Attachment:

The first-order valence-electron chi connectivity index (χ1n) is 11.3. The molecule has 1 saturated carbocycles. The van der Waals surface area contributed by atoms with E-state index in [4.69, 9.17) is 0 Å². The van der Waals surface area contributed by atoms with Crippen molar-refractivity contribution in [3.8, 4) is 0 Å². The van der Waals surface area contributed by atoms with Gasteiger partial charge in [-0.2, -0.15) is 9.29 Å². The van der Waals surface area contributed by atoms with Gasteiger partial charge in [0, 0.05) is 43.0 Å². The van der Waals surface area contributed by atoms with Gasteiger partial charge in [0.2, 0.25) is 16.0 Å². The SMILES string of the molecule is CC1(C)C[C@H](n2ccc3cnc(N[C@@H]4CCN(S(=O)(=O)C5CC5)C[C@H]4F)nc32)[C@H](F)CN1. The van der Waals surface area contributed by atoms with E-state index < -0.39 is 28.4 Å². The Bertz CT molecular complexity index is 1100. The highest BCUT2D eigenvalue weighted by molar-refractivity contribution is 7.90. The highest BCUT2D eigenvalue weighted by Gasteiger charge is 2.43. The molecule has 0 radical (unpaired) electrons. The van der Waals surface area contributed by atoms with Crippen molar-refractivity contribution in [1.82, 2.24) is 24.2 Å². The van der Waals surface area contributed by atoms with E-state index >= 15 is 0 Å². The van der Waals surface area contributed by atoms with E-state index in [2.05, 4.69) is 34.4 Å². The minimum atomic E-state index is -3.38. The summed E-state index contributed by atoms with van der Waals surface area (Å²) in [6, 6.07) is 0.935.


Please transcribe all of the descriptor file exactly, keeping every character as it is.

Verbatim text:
The first-order valence-electron chi connectivity index (χ1n) is 11.3. The molecule has 1 saturated carbocycles. The van der Waals surface area contributed by atoms with E-state index in [4.69, 9.17) is 0 Å². The van der Waals surface area contributed by atoms with Crippen molar-refractivity contribution in [3.8, 4) is 0 Å². The van der Waals surface area contributed by atoms with Gasteiger partial charge in [-0.2, -0.15) is 9.29 Å². The van der Waals surface area contributed by atoms with Gasteiger partial charge in [0, 0.05) is 43.0 Å². The van der Waals surface area contributed by atoms with Gasteiger partial charge in [0.2, 0.25) is 16.0 Å². The SMILES string of the molecule is CC1(C)C[C@H](n2ccc3cnc(N[C@@H]4CCN(S(=O)(=O)C5CC5)C[C@H]4F)nc32)[C@H](F)CN1. The van der Waals surface area contributed by atoms with E-state index < -0.39 is 28.4 Å². The Bertz CT molecular complexity index is 1100. The highest BCUT2D eigenvalue weighted by molar-refractivity contribution is 7.90. The highest BCUT2D eigenvalue weighted by Gasteiger charge is 2.43. The molecule has 0 radical (unpaired) electrons. The van der Waals surface area contributed by atoms with Crippen molar-refractivity contribution in [1.82, 2.24) is 24.2 Å². The van der Waals surface area contributed by atoms with E-state index >= 15 is 0 Å². The van der Waals surface area contributed by atoms with E-state index in [2.05, 4.69) is 34.4 Å². The minimum atomic E-state index is -3.38. The summed E-state index contributed by atoms with van der Waals surface area (Å²) in [6, 6.07) is 0.935.